Archaeological excavations at the site began in the late nineteenth century under the auspices of the Cyprus Exploration Fund. Many of these finds are now in the British Museum in London.
Excavations at Salamis started again in 1952 and were in progress until 1974. Before the Turkish intervention, there was much archaeological activity there; one French Mission was excavating at Enkomi, another at Salamis and the Department of Antiquities was busy almost throughout the year with repairs and restorations of monuments and was engaged in excavations at Salamis. After the Turkish intervention, the international embargo has prevented the continuation of the excavations. The site and the museums are maintained by the antiquities service. Important archaeological collections are kept in the St. Barnabas monastery. In the District Archaeological Museum there are marble statues from the gymnasium and the theatre of Salamis, pottery and jewellery from Enkomi and other objects representative of the rich archaeological heritage of the whole district.
Salamis, principal city of ancient Cyprus, is located on the east coast of the island, north of modern Famagusta. Excavations have shown that the history of salamis goes back to the 11th century BC. It is believed that Salamis was inhabited by the people of Famagusta, after an earthquake in 1075 BC devastated their town. Traces of a necropolis (a large, designed cemetery with elaborate tomb monuments) and a harbour have also been unearthed.
Around the 8th century BC, Salamis emerged as an important trading centre in the Mediterranean, opening trading routes between Cilicia (Cilicia was the south coastal region of Asia Minor and existed as a political entity from Hittite times), Egypt, Phoenicia (coastal areas of today’s Lebanon, northern Israel and southern Syria) and Arwad (a Syrian island located 3 kilometres from Tartus)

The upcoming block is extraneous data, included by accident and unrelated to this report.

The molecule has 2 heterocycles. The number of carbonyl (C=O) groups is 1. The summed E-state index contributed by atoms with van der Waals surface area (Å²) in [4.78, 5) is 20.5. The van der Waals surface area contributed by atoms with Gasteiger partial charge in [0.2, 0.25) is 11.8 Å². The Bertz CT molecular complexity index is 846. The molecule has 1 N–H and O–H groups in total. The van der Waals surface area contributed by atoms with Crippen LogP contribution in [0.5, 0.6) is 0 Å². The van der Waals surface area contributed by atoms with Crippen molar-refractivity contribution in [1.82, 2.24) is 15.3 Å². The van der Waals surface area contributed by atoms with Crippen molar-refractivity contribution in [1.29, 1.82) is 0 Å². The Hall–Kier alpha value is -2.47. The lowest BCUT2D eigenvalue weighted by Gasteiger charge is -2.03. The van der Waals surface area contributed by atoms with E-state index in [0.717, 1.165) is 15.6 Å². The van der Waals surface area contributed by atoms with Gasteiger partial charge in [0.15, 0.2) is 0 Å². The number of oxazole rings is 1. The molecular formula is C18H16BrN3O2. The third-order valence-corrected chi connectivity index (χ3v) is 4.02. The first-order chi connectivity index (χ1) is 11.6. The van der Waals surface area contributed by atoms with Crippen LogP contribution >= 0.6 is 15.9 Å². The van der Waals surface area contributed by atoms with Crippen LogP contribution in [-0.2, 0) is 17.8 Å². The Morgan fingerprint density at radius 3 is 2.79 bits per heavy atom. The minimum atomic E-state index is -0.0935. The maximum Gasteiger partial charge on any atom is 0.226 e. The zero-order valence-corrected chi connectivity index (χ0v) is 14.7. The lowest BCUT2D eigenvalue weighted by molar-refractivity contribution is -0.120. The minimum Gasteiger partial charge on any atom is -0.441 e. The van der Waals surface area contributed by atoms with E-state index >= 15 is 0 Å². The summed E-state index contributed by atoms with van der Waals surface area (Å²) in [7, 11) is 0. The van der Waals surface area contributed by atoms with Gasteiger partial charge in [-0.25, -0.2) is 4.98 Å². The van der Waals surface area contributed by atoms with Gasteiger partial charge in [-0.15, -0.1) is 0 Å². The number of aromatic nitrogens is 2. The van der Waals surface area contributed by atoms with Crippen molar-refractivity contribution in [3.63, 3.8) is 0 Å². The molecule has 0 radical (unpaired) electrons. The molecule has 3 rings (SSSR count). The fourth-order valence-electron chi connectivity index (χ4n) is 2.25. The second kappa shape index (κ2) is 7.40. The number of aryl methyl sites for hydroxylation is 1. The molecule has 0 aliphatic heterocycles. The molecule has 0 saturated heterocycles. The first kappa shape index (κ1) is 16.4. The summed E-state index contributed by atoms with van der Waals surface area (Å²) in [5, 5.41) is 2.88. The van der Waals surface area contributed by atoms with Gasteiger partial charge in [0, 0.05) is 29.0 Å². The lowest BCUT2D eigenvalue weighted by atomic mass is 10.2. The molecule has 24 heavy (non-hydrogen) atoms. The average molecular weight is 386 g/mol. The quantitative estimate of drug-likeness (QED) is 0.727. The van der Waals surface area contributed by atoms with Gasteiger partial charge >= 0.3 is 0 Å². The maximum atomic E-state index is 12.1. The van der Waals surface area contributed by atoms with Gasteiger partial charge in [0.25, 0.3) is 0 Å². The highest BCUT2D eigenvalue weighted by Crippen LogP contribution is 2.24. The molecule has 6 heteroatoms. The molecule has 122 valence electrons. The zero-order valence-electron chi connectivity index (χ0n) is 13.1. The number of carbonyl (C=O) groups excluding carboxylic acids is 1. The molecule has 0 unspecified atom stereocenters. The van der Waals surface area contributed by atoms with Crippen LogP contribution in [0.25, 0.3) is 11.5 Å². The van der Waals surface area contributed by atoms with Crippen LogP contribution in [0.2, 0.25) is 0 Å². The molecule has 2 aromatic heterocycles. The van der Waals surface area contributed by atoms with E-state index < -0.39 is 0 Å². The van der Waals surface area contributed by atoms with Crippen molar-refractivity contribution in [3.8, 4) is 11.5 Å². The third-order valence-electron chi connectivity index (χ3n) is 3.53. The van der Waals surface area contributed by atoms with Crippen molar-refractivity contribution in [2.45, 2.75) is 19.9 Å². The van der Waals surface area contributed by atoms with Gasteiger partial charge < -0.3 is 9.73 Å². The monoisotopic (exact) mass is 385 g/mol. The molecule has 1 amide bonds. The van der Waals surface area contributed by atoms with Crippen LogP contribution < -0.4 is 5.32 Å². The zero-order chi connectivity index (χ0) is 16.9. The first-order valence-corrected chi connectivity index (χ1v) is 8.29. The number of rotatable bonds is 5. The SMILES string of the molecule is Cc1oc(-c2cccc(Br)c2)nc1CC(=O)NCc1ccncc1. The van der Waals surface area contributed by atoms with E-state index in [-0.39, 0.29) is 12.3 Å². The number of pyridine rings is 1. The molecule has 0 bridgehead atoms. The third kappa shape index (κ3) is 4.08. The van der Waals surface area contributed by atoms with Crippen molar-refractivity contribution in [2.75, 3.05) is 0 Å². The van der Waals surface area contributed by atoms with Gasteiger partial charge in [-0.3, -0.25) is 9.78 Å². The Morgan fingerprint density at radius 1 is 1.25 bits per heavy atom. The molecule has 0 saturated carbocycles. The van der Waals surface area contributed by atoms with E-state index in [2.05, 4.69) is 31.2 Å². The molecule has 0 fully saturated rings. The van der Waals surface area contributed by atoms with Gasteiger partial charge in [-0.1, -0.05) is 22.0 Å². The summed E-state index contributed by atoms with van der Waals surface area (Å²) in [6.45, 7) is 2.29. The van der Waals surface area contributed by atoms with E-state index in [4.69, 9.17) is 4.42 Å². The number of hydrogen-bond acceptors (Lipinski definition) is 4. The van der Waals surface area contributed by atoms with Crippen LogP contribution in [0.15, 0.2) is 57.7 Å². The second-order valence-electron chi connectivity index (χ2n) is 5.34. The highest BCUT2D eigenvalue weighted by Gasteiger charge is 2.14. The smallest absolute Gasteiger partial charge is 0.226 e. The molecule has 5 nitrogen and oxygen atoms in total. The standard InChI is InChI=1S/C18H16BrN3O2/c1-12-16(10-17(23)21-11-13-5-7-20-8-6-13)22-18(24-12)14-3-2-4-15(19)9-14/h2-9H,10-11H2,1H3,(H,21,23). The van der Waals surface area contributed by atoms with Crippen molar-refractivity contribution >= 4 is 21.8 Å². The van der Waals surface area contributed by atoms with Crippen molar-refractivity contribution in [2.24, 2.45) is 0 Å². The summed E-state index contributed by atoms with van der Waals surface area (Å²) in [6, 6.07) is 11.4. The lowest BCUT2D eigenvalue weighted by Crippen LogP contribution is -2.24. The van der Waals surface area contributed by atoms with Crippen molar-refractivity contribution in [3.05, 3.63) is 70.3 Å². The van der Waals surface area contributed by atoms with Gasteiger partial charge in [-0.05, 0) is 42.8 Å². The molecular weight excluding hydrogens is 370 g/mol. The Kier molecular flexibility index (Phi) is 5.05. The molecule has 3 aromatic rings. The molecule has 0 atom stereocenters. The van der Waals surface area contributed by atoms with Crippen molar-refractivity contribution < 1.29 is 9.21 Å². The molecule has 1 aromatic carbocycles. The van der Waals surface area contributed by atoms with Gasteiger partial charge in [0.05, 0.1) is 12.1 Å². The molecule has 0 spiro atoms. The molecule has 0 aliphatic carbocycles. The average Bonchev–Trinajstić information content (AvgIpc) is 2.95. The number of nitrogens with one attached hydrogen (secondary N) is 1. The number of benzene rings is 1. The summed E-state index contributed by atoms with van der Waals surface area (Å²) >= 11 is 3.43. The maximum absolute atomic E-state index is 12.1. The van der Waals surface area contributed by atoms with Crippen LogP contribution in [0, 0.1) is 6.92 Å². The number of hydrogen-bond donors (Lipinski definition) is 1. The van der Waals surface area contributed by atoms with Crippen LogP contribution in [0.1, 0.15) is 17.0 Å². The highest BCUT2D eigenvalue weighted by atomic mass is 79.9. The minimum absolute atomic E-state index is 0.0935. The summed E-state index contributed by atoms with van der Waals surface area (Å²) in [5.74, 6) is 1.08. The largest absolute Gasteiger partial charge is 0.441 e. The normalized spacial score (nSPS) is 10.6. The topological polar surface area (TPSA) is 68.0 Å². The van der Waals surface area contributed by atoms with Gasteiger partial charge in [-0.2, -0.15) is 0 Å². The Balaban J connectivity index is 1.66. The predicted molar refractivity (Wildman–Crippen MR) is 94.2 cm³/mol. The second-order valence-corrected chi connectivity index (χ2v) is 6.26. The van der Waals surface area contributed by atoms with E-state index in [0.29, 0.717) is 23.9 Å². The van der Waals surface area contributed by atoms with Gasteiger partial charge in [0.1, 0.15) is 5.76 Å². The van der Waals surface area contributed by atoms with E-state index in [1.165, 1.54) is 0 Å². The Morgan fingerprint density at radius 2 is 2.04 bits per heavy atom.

The first coins were minted in the 6th century BC, and inscriptions found around the ancient city indicate that it was around this time when then name of Salamis is encountered.
Together with Syria and Anatolia, Salamis was ruled by Achamenid under the Persian Empire in 525 BC until the era of Macedonian King, Alexander the Great.
After the death of the Alexander near Babylon in 323 BC, his generals divided the lands gained by the great King and Cyprus fell to Ptolomey of Egypt.
After long periods of uncertainty, Salamis began to flourish under Roman rule and once again, became a central point for trading.
Development was often interrupted by earthquakes, especially between the 1st and 4th century AD. Emperor of the Roman Emperor, Constantinus II rebuilt the city around 352 AD and renamed it ‘Constantina’.
Shortly afterwards, more natural disasters occurred and the raids of Arab pirates left the city ruined and abandoned after 648 AD.
Today, the surviving infrastructure provides an accurate map of what was once a thriving and wealthy city.
The large complex begins with a court surrounded by column arcades. This particular area served as a gymnasium between 31 BC – 14AD during the reign of Augustus, and a stone basin and statue of the Emperor occupied the centre.
Situated on opposite corners of the court were Latrines (toilets), baths and two swimming pools at the two ends of the eastern colonnade which were adorned with marble statues.
The first part of the baths consisted of two octagonal cold rooms, between which was also a sweat room.
On the south wall, the hot water baths were accompanied with two additional sweat rooms. Mosaics depicting various mythological stories decorated the southern floors and walls of the magnificent complex.
A water reservoir system of earthen pipes and conduits on a 50 kilometre aqueduct brought water to the city from Kyhrea and continued to function until the 7th century.
The ruins of the theatre have been dated to the Augustus reign. It’s Auditorium consists of 50 rows of seats and would have held around 15,000 spectators. Performances took place on a raised stage, the background of the stage decorated with statues.
After it was destroyed by earthquakes during the 4th century, it was never to be rebuilt, and the materials reused as a source for other constructions.
Roman villas, living quarters, basilica, courtyards and even the remains of a church have been found at the site.
Steeped in history, it is easy to see why this ancient city leaves tourists in awe. The ingenuity, construction and high living standards created by the masterminds who built the city centuries before modern machinery is fascinating. This precious and educational site is a must see, is open to everybody and is currently 7tl per adult for entry.
By Serpil Kadirlar